- Stephen Williams
- Kelvin Harrison Jr., Samara Weaving, Lucy Boynton, Ronkẹ Adékoluẹjo, Marton Csokas, Alex Fitzalan, Minnie Driver
- 107 min.
- Release Date
This film was screened at the 42nd Minneapolis St. Paul International Film Festival. For the full lineup of films available between April 13-27, check out the schedule here. The film arrives in theaters on Friday, April 21.
The opening scene of Chevalier finds a smarmy Mozart (Joseph Prowen) leading an orchestra and giving a solo violin performance to an enrapt audience. Echoing the production of Miloš Forman’s multi-Oscar-winning Amadeus (1984), complete with spaces illuminated by candlelight and characters speaking with English accents, the film looks like a conventional Hollywood historical drama. But then, the familiar setting is interrupted by the arrival of Joseph Bologne (Kelvin Harrison Jr.), a man of color who approaches the stage and suggests a veritable duel of violins. Incredulous, the sarcastic Mozart invites Bologne on stage, calling him a “dark stranger” with a bemused expression. But Mozart soon finds himself out-played in the ensuing performance, with his audience and orchestra favoring Bologne. Though fictionalized, the scene symbolically defies simplistic historical views of Joseph Bologne, Chevalier de Saint-Georges, which often refer to him as “Black Mozart” and refuse to consider the man for his individuality. It also establishes Bologne in contrast to white European composers who make up the classical music canon, and Chevalier as an alternative to their conventional representation in cinema.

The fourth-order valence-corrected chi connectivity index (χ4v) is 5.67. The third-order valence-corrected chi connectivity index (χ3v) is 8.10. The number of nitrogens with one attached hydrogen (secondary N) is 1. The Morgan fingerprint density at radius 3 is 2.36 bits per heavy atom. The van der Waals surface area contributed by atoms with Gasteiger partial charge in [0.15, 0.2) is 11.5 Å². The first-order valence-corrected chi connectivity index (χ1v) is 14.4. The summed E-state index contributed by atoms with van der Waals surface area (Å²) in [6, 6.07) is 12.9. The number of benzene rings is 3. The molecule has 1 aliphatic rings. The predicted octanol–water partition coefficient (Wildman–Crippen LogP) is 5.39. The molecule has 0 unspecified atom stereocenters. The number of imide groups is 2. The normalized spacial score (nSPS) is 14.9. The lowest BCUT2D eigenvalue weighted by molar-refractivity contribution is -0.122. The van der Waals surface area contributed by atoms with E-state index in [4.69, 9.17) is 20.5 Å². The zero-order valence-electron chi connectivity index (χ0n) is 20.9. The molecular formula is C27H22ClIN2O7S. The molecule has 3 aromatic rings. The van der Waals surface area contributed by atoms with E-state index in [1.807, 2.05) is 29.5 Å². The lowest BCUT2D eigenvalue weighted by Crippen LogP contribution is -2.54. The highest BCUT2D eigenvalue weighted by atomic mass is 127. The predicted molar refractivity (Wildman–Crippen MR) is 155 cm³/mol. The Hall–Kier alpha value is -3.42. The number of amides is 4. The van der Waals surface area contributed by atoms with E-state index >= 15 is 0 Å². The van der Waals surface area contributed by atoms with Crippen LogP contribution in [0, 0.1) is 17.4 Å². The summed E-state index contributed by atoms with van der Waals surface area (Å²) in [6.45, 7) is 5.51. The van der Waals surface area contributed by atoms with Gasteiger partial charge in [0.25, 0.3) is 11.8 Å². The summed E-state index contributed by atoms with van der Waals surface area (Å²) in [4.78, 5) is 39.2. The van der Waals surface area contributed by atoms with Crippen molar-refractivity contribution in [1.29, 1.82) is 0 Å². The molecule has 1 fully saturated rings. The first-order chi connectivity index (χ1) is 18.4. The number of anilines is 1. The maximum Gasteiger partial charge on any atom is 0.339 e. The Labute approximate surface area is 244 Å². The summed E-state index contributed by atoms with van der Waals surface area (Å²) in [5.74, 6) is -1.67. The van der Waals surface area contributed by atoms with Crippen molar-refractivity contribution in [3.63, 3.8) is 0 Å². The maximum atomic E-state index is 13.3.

Joseph Bologne is ripe for rediscovery. Born in the mid-eighteenth century on the Caribbean island of Guadeloupe, then a French colony, he was the illegitimate son of a wealthy French businessman and an enslaved Senegalese woman. A child prodigy at the violin, he was raised free and trained at a private school among rich white kids. But he earned the respect of many contemporaries, given his knack for fencing, poetry, and music, rising to the honorable rank of Chevalier, despite the Code Noir that robbed people of color of their freedom in France. Bologne remains an obscure historical figure because his work was actively suppressed and destroyed in later years after Napoleon reinstated slavery, leaving all but one of his operas lost to time. But in his heyday, books and plays were written about him; he was a court celebrity, later earning notoriety for heading an all-Black regiment during the French Revolution. Chevalier’s screenplay by Stefani Robinson offers brief glimpses of his early and late life, concentrating on a period when he hoped to lead the Paris Opera.
Having earned the attention of the flighty Marie Antoinette (Lucy Boynton), who bestows Bologne with his Chevalier title after watching him win a fencing duel, our hero engages in another brash stand-off with his smug rival, Christoph Gluck (Henry Lloyd-Hughes), for the honor of running the Paris Opera. Both are charged with auditioning an opera, and Bologne wants a fresh new face as his lead. He rebuffs the longstanding diva, La Guimard (Minnie Driver), who takes his rejection of her sexual advances personally, and instead sets his sights on Marie-Josephine (Samara Weaving). An untested singer who draws his gaze, Marie-Josephine is married to the throne’s most fervent military defender, Marquis de Montalembert (Marton Csokas). Inevitably, Bologne and Marie-Josephine engage in a forbidden affair while preparing his first opera, Ernestine, some of which survives today. The only opera that remains in its entirety is The Anonymous Lover, based on a play by Madame de Genlis, here shown to be Bologne’s friend and backer, played by Sian Clifford.